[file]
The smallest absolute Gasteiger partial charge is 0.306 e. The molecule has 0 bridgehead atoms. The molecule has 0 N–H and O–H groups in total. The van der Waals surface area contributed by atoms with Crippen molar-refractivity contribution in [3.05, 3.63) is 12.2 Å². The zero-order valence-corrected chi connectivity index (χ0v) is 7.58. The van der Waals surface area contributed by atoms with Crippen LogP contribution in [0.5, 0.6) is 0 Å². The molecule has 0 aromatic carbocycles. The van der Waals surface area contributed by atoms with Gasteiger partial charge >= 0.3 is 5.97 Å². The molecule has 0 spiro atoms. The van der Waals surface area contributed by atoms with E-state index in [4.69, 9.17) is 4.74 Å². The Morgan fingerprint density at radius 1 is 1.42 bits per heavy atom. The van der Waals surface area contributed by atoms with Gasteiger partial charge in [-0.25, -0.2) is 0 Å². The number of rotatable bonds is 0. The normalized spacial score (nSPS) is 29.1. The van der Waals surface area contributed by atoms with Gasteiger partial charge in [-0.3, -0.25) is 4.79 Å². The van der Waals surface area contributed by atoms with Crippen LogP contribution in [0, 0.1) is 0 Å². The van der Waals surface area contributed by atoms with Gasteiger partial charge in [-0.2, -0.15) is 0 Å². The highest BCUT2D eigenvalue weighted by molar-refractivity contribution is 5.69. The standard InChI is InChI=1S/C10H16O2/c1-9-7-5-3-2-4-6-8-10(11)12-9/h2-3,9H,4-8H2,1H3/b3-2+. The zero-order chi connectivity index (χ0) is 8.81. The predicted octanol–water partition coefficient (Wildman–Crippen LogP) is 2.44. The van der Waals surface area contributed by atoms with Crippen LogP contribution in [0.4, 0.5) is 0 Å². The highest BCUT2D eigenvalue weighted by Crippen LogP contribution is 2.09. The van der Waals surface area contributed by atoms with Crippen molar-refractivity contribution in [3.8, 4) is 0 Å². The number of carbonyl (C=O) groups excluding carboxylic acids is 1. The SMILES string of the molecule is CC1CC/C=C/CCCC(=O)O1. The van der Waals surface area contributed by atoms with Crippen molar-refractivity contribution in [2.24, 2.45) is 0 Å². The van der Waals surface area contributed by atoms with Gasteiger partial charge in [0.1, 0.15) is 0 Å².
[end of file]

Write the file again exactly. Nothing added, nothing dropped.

The smallest absolute Gasteiger partial charge is 0.306 e. The molecule has 0 bridgehead atoms. The molecule has 0 N–H and O–H groups in total. The van der Waals surface area contributed by atoms with Crippen molar-refractivity contribution in [3.05, 3.63) is 12.2 Å². The zero-order valence-corrected chi connectivity index (χ0v) is 7.58. The van der Waals surface area contributed by atoms with Crippen LogP contribution in [0.5, 0.6) is 0 Å². The molecule has 0 aromatic carbocycles. The van der Waals surface area contributed by atoms with Gasteiger partial charge >= 0.3 is 5.97 Å². The molecule has 0 spiro atoms. The van der Waals surface area contributed by atoms with E-state index in [4.69, 9.17) is 4.74 Å². The Morgan fingerprint density at radius 1 is 1.42 bits per heavy atom. The van der Waals surface area contributed by atoms with Gasteiger partial charge in [-0.25, -0.2) is 0 Å². The number of rotatable bonds is 0. The normalized spacial score (nSPS) is 29.1. The van der Waals surface area contributed by atoms with Gasteiger partial charge in [-0.3, -0.25) is 4.79 Å². The van der Waals surface area contributed by atoms with Crippen LogP contribution in [0, 0.1) is 0 Å². The van der Waals surface area contributed by atoms with Gasteiger partial charge in [-0.2, -0.15) is 0 Å². The highest BCUT2D eigenvalue weighted by molar-refractivity contribution is 5.69. The standard InChI is InChI=1S/C10H16O2/c1-9-7-5-3-2-4-6-8-10(11)12-9/h2-3,9H,4-8H2,1H3/b3-2+. The zero-order chi connectivity index (χ0) is 8.81. The predicted octanol–water partition coefficient (Wildman–Crippen LogP) is 2.44. The van der Waals surface area contributed by atoms with Crippen LogP contribution in [0.4, 0.5) is 0 Å². The highest BCUT2D eigenvalue weighted by Crippen LogP contribution is 2.09. The van der Waals surface area contributed by atoms with Crippen molar-refractivity contribution in [3.8, 4) is 0 Å². The number of carbonyl (C=O) groups excluding carboxylic acids is 1. The SMILES string of the molecule is CC1CC/C=C/CCCC(=O)O1. The van der Waals surface area contributed by atoms with Crippen molar-refractivity contribution in [2.24, 2.45) is 0 Å². The van der Waals surface area contributed by atoms with Gasteiger partial charge in [0.1, 0.15) is 0 Å².